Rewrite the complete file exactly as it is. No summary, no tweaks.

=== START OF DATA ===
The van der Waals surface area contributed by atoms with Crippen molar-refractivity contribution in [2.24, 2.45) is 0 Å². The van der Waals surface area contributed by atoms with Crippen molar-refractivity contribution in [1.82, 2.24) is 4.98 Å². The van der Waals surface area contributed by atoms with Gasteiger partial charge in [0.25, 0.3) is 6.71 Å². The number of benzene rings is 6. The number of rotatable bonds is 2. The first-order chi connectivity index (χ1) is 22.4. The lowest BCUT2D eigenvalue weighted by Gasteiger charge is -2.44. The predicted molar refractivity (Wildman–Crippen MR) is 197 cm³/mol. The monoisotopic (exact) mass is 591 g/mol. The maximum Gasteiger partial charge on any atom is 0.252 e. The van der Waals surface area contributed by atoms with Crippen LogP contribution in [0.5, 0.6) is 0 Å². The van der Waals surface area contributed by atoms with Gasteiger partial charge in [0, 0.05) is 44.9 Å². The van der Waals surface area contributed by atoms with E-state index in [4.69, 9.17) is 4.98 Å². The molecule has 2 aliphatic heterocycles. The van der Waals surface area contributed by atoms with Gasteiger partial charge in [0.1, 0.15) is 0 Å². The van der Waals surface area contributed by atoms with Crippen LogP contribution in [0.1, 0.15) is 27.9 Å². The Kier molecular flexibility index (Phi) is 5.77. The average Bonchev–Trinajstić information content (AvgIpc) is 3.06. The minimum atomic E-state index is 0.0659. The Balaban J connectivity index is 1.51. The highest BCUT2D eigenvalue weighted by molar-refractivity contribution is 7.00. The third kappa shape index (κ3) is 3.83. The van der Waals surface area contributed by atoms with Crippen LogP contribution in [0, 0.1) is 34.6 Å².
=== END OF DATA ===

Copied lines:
The van der Waals surface area contributed by atoms with Crippen molar-refractivity contribution in [2.24, 2.45) is 0 Å². The van der Waals surface area contributed by atoms with Crippen molar-refractivity contribution in [1.82, 2.24) is 4.98 Å². The van der Waals surface area contributed by atoms with Gasteiger partial charge in [0.25, 0.3) is 6.71 Å². The number of benzene rings is 6. The number of rotatable bonds is 2. The first-order chi connectivity index (χ1) is 22.4. The lowest BCUT2D eigenvalue weighted by Gasteiger charge is -2.44. The predicted molar refractivity (Wildman–Crippen MR) is 197 cm³/mol. The monoisotopic (exact) mass is 591 g/mol. The maximum Gasteiger partial charge on any atom is 0.252 e. The van der Waals surface area contributed by atoms with Crippen LogP contribution in [0.5, 0.6) is 0 Å². The van der Waals surface area contributed by atoms with Gasteiger partial charge in [0, 0.05) is 44.9 Å². The van der Waals surface area contributed by atoms with E-state index in [4.69, 9.17) is 4.98 Å². The molecule has 2 aliphatic heterocycles. The van der Waals surface area contributed by atoms with Gasteiger partial charge in [0.1, 0.15) is 0 Å². The van der Waals surface area contributed by atoms with Crippen LogP contribution in [0.1, 0.15) is 27.9 Å². The Kier molecular flexibility index (Phi) is 5.77. The average Bonchev–Trinajstić information content (AvgIpc) is 3.06. The minimum atomic E-state index is 0.0659. The Balaban J connectivity index is 1.51. The highest BCUT2D eigenvalue weighted by molar-refractivity contribution is 7.00. The third kappa shape index (κ3) is 3.83. The van der Waals surface area contributed by atoms with Crippen LogP contribution in [0, 0.1) is 34.6 Å².